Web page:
Notice that Rand does not define a concept as a “representation” of two or more units which posses the same distinguishing characteristics, for this would potentially conflict with the second aspect of her definition of ‘concept’: the omission of particular measurements. Representations, as in “mirror-like” reflections, do not omit specific measurements, but rather reproduce what they reflect as replicas retaining their specific measurements. This would disable the conceptual faculty of man’s consciousness before it had a chance, for it would completely stifle integration. The correspondence of knowledge to reality does not require “mirror-like” reflection which recreates what is perceived in replica form, for this would strand man’s consciousness to the perceptual level, to the level of concretes. It is because knowledge is formed by a process involving measurement-omission as Rand explains it in this very chapter that man is capable of knowledge which is essentially transferable from situation to situation, from one circumstance to another, in different times and different places. As a result, I can get on the phone with my sister in Vermont (I’m on the west coast) and she can talk about her house, and since I have the concept ‘house’ – an open-ended mental unit which allows me to integrate new units from the world along with other units from the world that I’ve perceived – I can know what she’s talking about. If I did not have this capacity, if knowledge were merely a “mirror-like” representation of reality, she could talk about her one-storey house and I wouldn’t be able to follow, because my house has a second storey, and here she would be using an idea that does not correspond to the “mirror-like” representation that I have in mind.

I wrote:
Since knowing in Objectivism is essentially a process of identification (and also integration), we know this implicitly just by perceiving and attempting to identify and interact with what we perceive. If I perceive an object, my senses are reliable – they are doing what senses do by virtue of their nature: responding to external stimuli, transmitting sensations to the brain, and automatically integrating those senses into percepts.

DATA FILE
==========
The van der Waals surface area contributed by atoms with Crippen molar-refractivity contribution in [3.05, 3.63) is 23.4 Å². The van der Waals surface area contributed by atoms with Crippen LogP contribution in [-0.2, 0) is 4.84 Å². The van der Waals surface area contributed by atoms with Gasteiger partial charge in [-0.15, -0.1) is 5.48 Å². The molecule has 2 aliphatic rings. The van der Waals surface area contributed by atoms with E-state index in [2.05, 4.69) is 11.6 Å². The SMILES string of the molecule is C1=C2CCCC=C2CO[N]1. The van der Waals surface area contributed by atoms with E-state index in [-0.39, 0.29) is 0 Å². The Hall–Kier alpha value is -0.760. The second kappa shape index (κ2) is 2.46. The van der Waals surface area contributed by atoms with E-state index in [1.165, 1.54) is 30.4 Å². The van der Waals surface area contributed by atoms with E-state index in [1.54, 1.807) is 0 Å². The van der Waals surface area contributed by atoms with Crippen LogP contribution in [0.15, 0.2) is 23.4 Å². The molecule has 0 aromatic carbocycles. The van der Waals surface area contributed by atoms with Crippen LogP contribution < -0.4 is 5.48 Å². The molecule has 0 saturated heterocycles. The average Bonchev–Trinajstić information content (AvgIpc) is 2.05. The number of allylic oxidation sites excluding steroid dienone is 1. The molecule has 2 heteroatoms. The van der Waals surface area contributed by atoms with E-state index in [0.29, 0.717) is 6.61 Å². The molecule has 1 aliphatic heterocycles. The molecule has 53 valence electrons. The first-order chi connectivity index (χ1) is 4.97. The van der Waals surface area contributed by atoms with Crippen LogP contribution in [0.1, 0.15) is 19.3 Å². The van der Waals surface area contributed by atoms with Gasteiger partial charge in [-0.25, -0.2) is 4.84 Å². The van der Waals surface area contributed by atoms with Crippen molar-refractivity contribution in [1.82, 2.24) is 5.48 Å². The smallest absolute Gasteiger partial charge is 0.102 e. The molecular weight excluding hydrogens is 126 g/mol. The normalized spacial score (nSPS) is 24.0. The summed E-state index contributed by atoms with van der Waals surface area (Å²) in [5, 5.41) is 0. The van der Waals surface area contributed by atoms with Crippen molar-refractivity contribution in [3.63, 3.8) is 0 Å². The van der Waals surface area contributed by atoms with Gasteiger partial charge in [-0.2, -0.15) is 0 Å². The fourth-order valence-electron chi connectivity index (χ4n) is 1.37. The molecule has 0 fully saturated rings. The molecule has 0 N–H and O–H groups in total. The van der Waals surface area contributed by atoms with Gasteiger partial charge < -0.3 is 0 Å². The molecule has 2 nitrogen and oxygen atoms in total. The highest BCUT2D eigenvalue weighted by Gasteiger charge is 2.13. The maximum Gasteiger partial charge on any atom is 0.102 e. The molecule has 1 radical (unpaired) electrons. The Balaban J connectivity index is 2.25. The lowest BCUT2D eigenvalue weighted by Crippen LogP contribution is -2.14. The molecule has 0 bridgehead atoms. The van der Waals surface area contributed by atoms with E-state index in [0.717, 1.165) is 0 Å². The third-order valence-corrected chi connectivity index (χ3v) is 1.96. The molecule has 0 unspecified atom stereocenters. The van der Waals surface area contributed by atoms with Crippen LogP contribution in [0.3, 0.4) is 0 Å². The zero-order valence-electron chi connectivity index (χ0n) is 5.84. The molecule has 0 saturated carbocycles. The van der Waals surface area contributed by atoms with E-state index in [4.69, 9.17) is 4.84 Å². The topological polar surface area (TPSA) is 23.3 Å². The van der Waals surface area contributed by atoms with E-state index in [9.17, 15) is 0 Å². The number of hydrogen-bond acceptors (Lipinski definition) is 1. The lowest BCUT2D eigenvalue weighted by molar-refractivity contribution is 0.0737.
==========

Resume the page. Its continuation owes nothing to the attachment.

Andrew responded:
I gather this, one cannot wrongly see something, you just see what you see.
So why then would anyone think we need to prove the validity of the senses? Why does the fact that Objectivism acknowledges that the validity of the senses is axiomatic such a stumblingblock for Andrew? And why has he said that I’ve given no reason for supposing that the validity of the senses is axiomatic? In fact, I’ve pointed to a number of reasons why it is proper to categorize the validity of the senses as axiomatic. For instance, sense perception is non-volitional, autonomic, on the same level as digestion and photosynthesis. It is the primary mode of awareness (in human beings). Also, since proof is essentially a process of showing the logical connection between that which is not perceptually self-evident to that which is perceptually self-evident, which means: the very concept of proof presupposes the validity of the senses. To demand a proof for the validity of the senses ultimately leads to a series of stolen concepts.

Andrew continued:
Perceiving, however, is one thing, knowing another. To know something is to be able purport, to make an assertion in a language game, to make a commitment as in, “I know this rock is gray.” In the statement above, you're connecting the act of knowing (the act of making statements in a language game, as I've forced it) to the very act of perceiving itself, thereby (as I see it for the moment) making a direct connection between language (truth) as correspondence and/or representation of reality. i.e. I know it (and in fact it's true) because it properly represents reality – so the representationalist bagagge is right there. Now again, I know you want to stay away from that, but I don't see how you have. I'll accept that as my problem for the moment.